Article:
Labor unions have long been a central issue of economic debate in the United States, and since their emergence in the mid-19th century, the role of unions in industry has changed very little given the changes to the make-up of our economy. Although employer abuses of power aren’t nearly so blatant or extreme as in the early days of unions, the need to protect workers’ rights and ensure fair wages and benefits still exists. Employees should be able to take problems directly to management. They should be able to miss work without being fired and have a say in how much they are paid or the benefit packages they receive. Labor unions and other collective bargaining strategies make these things possible.
Of concern is not whether unions are good for union workers, but whether they are good for the economy as a whole, namely the labor market. Economists often ask critical questions such as: How do labor unions affect non-union workers’ wages? Do higher wages for union workers lead to more unemployment? Are union workers more or less productive than non-union workers? The focus of this paper will primarily be on the effect of unions on labor productivity and how productivity might suffer or in fact gain from unionized labor. It’s important to investigate as to whether the gains of union workers both in compensation and opportunity are not at the cost of the firms’ productivity and profitability, or perhaps that of non-union workers.
Union participation has been in steep decline since the 1970’s when 27% of U.S. workers were covered by union contracts. Now, only 12% of the labor force consists of union members. Compare these figures to countries like France, Belgium and Sweden, and one can see how substantially small U.S. unionization is when these countries have over 90% union participation. Such comparisons are helpful when looking at U.S. productivity growth and how it compares to productivity in heavily unionized nations over time.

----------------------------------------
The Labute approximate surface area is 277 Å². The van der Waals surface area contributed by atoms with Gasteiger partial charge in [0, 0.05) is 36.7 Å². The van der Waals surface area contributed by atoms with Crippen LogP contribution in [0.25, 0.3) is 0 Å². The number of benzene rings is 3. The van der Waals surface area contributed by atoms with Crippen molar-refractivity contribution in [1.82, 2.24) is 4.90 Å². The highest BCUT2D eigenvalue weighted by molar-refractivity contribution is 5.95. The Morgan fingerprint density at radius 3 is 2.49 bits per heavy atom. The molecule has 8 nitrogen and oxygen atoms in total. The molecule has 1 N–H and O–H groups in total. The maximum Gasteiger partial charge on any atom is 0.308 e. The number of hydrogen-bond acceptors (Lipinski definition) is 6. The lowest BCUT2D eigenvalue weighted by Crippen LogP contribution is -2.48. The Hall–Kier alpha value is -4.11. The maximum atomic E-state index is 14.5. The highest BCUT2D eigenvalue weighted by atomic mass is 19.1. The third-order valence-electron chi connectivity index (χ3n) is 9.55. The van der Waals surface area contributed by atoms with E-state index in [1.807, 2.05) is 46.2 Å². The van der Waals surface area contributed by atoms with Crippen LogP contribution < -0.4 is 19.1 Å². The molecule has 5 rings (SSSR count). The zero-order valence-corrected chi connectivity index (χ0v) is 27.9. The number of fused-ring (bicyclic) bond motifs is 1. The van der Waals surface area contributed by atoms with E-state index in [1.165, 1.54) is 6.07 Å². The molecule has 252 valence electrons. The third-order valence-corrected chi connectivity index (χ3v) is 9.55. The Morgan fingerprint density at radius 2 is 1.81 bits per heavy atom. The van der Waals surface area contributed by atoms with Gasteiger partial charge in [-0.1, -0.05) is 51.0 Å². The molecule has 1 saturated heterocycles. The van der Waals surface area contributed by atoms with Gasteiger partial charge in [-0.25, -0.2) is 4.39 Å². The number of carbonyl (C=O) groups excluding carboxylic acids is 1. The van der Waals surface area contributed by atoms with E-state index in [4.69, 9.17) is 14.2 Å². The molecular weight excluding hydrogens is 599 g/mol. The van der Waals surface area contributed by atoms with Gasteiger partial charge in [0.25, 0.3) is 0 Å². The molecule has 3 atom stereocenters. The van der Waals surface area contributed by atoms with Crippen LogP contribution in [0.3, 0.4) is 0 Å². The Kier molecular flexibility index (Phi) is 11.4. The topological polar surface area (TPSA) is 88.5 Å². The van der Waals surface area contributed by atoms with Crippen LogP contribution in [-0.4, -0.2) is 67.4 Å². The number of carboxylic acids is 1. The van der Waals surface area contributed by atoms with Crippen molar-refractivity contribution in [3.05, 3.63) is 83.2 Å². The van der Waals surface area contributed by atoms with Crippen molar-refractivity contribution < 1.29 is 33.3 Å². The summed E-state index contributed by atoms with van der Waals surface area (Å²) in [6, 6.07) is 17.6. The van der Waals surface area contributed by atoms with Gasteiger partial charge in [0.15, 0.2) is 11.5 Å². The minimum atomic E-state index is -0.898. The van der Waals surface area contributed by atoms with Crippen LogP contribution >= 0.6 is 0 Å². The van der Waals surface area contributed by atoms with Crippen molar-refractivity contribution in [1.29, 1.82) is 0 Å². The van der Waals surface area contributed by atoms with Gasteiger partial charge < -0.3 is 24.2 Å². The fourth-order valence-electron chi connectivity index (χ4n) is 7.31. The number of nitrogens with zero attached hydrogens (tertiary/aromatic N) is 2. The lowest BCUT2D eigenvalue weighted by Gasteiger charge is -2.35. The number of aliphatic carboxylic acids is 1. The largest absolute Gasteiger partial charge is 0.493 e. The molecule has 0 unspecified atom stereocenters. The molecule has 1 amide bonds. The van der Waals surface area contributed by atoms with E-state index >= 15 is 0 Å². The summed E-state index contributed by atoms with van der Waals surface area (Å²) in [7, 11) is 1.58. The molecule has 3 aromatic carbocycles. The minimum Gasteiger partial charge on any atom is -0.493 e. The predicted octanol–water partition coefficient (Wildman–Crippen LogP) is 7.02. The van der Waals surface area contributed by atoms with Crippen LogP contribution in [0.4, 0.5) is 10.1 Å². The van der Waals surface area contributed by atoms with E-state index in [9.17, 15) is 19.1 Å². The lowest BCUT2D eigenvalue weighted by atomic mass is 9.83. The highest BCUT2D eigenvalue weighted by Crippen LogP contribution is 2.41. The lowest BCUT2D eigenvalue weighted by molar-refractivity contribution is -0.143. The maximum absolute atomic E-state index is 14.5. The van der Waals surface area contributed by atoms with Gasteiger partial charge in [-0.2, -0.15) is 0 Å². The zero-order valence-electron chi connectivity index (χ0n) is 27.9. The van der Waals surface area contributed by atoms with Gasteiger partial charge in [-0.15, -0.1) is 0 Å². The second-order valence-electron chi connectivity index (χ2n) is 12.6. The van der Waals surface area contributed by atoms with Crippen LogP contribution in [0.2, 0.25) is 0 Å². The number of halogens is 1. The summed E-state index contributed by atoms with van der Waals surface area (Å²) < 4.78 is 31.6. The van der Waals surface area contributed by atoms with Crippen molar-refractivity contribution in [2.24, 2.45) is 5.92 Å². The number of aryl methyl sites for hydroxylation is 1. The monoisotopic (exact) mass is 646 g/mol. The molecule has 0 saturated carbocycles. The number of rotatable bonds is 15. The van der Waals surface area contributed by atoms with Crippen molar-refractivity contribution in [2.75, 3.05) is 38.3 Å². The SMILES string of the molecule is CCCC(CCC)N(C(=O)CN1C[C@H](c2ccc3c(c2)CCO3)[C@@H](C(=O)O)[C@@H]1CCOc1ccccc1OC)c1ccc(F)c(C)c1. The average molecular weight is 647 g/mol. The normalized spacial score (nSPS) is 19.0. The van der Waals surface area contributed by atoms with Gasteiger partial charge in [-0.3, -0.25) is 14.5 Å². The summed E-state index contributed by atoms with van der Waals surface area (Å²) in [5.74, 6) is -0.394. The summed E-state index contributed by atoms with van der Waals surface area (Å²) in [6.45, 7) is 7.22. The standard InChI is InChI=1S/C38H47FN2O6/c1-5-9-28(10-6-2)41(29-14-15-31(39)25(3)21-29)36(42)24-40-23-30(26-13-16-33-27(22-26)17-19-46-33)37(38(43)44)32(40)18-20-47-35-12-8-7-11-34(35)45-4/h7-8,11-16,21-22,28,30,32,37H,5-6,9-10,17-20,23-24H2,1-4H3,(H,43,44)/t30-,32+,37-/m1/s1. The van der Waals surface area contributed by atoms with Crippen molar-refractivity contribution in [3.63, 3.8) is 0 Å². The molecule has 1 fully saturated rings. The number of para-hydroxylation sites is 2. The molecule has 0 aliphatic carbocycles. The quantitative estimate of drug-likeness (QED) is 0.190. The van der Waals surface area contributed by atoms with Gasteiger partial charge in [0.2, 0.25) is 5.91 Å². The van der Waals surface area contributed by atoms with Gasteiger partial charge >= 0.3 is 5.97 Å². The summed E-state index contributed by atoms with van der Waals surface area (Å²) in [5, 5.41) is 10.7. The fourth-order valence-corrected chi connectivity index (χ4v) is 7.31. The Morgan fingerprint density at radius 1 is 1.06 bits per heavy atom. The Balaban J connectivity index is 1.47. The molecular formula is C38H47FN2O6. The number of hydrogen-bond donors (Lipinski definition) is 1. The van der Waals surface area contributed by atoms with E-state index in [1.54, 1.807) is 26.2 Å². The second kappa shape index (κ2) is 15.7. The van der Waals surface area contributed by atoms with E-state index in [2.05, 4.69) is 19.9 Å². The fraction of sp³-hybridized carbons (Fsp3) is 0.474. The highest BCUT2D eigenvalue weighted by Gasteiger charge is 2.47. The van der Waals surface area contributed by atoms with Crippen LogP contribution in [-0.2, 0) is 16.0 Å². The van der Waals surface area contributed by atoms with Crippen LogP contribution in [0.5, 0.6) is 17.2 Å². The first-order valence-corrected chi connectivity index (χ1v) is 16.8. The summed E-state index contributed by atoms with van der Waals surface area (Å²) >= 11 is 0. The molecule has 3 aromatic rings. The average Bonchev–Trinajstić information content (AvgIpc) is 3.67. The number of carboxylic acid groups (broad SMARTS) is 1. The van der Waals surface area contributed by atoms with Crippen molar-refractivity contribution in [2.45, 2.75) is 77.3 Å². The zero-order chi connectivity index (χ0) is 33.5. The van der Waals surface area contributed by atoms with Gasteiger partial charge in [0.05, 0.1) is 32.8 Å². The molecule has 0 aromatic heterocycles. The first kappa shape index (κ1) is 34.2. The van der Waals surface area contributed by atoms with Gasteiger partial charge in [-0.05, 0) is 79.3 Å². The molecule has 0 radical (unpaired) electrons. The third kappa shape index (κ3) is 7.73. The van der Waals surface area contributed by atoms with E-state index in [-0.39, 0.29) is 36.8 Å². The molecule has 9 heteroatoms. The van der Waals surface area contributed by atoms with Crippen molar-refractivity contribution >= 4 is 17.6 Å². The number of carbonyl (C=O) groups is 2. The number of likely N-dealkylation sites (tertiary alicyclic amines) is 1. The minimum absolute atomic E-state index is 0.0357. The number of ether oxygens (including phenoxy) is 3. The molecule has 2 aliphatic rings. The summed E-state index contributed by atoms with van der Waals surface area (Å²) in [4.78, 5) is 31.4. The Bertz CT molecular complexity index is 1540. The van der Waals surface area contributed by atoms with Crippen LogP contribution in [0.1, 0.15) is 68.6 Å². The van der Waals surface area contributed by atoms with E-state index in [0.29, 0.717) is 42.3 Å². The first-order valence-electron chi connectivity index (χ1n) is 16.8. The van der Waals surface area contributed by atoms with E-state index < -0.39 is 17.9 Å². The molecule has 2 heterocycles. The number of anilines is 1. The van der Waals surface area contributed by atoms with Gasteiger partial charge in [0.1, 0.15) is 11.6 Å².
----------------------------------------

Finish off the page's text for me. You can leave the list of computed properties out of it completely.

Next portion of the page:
Many believe that unions achieve their goals not only by taking away from the profits of firms but by also making those firms less productive. Those critics go to great efforts to explain away perceived productivity gains in unionized industries and companies. One possibility is that because unionized workers receive higher pay than non-union workers, they work harder than if they were paid less. Others argue that unions will only keep productivity high so long as they are a relatively small portion of the workforce. If everyone has a high-paying union job, there is no incentive for workers to strive and work hard to keep their prime union positions. Unions have, in the past, been blamed for keeping wage rates above equilibrium levels, leading to unemployment or at least less employment in unionized sectors of the economy. This would cause an excess supply of union members over available work, which gives the least competent room to fall out of the labor pool, as well as forcing them to compete with each other to hold the available jobs. Naturally the effect of this would be greater labor productivity attributable to unions.
So perhaps, to the extent to which labor unions do increase productivity, they do so by forcing less competent workers out of the labor market, because they are not worth union pay. Another reason for this effect may be the significant reduction in transaction costs when finding and retaining labor, such as in construction trades, where it is more efficient to call the union and have them send over 50 guys instead of hire them individually. To me, however, this is a strong argument for the legitimate ability of unions to increase productivity, not a phenomenon to be written off for the sake of arguing against unions.
Draca, Machin, and Van Reenen explore the effects of higher wages demanded by labor unions on a firm’s productivity and how they might reduce the firm’s profitability. They cite a significant...